Starting from the assumption that a methodical utilization of smallholder farmers traditional knowledge (TK) in modern breeding efforts may help with the production of locally adapted crop varieties better addressing their needs (Figure 6), eventually improving the communitarian resilience to climate change, a team composed by researchers from the Institute of Life Sciences at the Scuola Superiore Sant’Anna in Pisa (IT) and from Bioversity International Ethiopia have developed a participatory project involving several smallholder communities in two locations in the Ethiopian highlands, Geregera (Amhara) and Hagere Selam (Tigray).
Sixty smallholder farmers were involved in the open field evaluation of 400 Ethiopian durum wheat varieties, providing quantitative evaluations of their preference for four traits of their interest based upon their TK. At the same time, agronomists measured several agronomic and phenology traits, allowing the researchers to break down farmer evaluations on metric traits. The simultaneous utilization of genome sequencing technologies (ICT – based technologies) on the durum wheat varieties allowed demonstrating that smallholder farmers’ TK have a genetic basis, and that is highly repeatable and heritable. These findings disclose the possibility to incorporate TK in modern breeding approaches, speeding up the production of crop varieties with better adaptability and higher chance of uptake by smallholder farmers.
In recognition of this enormous effort to food security (Figure 7) and inequality debate, Matteo dell’Acqua, one of the investigators on plant genome research program at Sant’Anna School Life Sciences Institute, and Ethiopian farmers from highland communities Melfa and Workaye, have just been jointly awarded the “Bologna Award”. Matteo dell’Acqua and the Ethiopian farmers (Figure 8) who collaborated with the Italian researchers received a prize of 15,000 euros on Saturday, October 14, 2017 in celebration of the “World Food Day 2017”, organized in over 150 countries across the world on October 16. The selection committee awarded Matteo for his “exceptional research project” which was carried out with the support of Bologna University and Bioversity International. The “World Food Day” event promotes worldwide awareness to ensure food security and sustainable food systems. The second edition of the “Bologna Award” gathers experts and leaders representing community organizations, business and industry, state and local government, universities, and other groups that participate in projects for sustainable rural development.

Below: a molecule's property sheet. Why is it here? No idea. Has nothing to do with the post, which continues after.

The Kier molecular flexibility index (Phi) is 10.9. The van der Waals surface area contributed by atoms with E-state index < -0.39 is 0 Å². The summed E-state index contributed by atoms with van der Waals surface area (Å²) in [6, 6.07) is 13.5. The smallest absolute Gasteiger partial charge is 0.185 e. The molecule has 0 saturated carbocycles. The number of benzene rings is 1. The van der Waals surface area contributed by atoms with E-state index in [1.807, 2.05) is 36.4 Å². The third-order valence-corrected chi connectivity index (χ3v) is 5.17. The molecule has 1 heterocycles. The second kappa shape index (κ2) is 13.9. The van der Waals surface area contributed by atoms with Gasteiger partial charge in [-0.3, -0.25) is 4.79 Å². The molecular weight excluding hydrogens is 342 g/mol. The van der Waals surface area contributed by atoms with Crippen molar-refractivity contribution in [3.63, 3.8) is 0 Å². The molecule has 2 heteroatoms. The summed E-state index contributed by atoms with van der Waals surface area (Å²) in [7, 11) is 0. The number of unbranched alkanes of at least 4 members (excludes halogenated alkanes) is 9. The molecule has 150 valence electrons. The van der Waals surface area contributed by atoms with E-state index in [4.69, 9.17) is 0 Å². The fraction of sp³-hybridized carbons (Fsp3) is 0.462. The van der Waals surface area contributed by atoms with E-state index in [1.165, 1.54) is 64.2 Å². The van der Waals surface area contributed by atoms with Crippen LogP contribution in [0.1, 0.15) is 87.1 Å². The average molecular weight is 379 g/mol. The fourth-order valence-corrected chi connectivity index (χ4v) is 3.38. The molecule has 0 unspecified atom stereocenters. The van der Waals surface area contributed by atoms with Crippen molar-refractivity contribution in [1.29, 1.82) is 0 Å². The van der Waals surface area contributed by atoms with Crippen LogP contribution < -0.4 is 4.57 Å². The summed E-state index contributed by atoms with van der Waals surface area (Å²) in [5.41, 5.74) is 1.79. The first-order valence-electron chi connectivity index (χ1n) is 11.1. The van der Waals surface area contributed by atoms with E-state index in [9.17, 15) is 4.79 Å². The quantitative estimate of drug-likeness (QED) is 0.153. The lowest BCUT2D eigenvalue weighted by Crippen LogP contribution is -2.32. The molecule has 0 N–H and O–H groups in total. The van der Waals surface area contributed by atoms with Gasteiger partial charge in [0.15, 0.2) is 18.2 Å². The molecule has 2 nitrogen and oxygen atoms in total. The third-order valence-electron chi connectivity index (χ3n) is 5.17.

The project started in 2012 and it is still active. Across the years, it contributed in enhancing local capabilities by the involvement of young Ethiopian graduate students, that conducted the research in forefront positions through the Ph.D. Programme in Agrobiodiversity at the Scuola Superiore Sant’Anna. During the project, no genetic material has been ever exported from Ethiopia.
The success of the Ethiopian project has been followed by a new project in Bhutan (Asia), applying the same methodologies on Himalayan maize and started in 2017.